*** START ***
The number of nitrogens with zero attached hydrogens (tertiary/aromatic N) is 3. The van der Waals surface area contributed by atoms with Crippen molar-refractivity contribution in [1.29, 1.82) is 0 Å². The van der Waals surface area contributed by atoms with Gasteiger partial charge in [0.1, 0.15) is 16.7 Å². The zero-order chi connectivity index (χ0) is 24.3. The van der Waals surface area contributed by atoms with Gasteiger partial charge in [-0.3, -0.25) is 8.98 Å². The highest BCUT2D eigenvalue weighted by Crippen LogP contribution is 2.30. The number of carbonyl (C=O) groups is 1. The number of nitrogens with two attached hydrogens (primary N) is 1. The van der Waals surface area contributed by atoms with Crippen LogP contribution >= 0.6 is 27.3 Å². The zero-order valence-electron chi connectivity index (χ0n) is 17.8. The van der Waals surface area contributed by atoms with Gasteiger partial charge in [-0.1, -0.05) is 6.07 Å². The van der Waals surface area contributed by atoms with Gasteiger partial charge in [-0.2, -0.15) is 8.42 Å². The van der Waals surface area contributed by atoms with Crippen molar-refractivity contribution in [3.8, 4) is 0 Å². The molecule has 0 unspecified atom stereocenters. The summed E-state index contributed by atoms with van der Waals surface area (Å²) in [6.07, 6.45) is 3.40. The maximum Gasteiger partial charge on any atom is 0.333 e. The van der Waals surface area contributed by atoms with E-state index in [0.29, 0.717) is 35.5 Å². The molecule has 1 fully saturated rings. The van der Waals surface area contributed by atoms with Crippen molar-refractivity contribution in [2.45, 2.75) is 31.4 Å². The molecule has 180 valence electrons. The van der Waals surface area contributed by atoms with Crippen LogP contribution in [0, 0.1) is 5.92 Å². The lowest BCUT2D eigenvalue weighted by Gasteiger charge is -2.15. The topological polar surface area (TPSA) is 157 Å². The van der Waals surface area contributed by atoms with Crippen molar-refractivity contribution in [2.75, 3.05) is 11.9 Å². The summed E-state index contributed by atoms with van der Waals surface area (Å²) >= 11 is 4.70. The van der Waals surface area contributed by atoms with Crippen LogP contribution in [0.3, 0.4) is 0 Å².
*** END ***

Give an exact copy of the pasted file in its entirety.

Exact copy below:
The number of nitrogens with zero attached hydrogens (tertiary/aromatic N) is 3. The van der Waals surface area contributed by atoms with Crippen molar-refractivity contribution in [1.29, 1.82) is 0 Å². The van der Waals surface area contributed by atoms with Gasteiger partial charge in [0.1, 0.15) is 16.7 Å². The zero-order chi connectivity index (χ0) is 24.3. The van der Waals surface area contributed by atoms with Gasteiger partial charge in [-0.3, -0.25) is 8.98 Å². The highest BCUT2D eigenvalue weighted by Crippen LogP contribution is 2.30. The number of carbonyl (C=O) groups is 1. The number of nitrogens with two attached hydrogens (primary N) is 1. The van der Waals surface area contributed by atoms with Crippen LogP contribution >= 0.6 is 27.3 Å². The zero-order valence-electron chi connectivity index (χ0n) is 17.8. The van der Waals surface area contributed by atoms with Gasteiger partial charge in [-0.1, -0.05) is 6.07 Å². The van der Waals surface area contributed by atoms with Gasteiger partial charge in [-0.2, -0.15) is 8.42 Å². The van der Waals surface area contributed by atoms with Crippen molar-refractivity contribution in [3.8, 4) is 0 Å². The molecule has 0 unspecified atom stereocenters. The summed E-state index contributed by atoms with van der Waals surface area (Å²) in [6.07, 6.45) is 3.40. The maximum Gasteiger partial charge on any atom is 0.333 e. The van der Waals surface area contributed by atoms with E-state index in [0.29, 0.717) is 35.5 Å². The molecule has 1 fully saturated rings. The van der Waals surface area contributed by atoms with Crippen molar-refractivity contribution in [2.45, 2.75) is 31.4 Å². The molecule has 180 valence electrons. The van der Waals surface area contributed by atoms with Crippen LogP contribution in [0, 0.1) is 5.92 Å². The lowest BCUT2D eigenvalue weighted by Gasteiger charge is -2.15. The topological polar surface area (TPSA) is 157 Å². The van der Waals surface area contributed by atoms with Crippen molar-refractivity contribution in [2.75, 3.05) is 11.9 Å². The summed E-state index contributed by atoms with van der Waals surface area (Å²) >= 11 is 4.70. The van der Waals surface area contributed by atoms with Crippen LogP contribution in [0.3, 0.4) is 0 Å².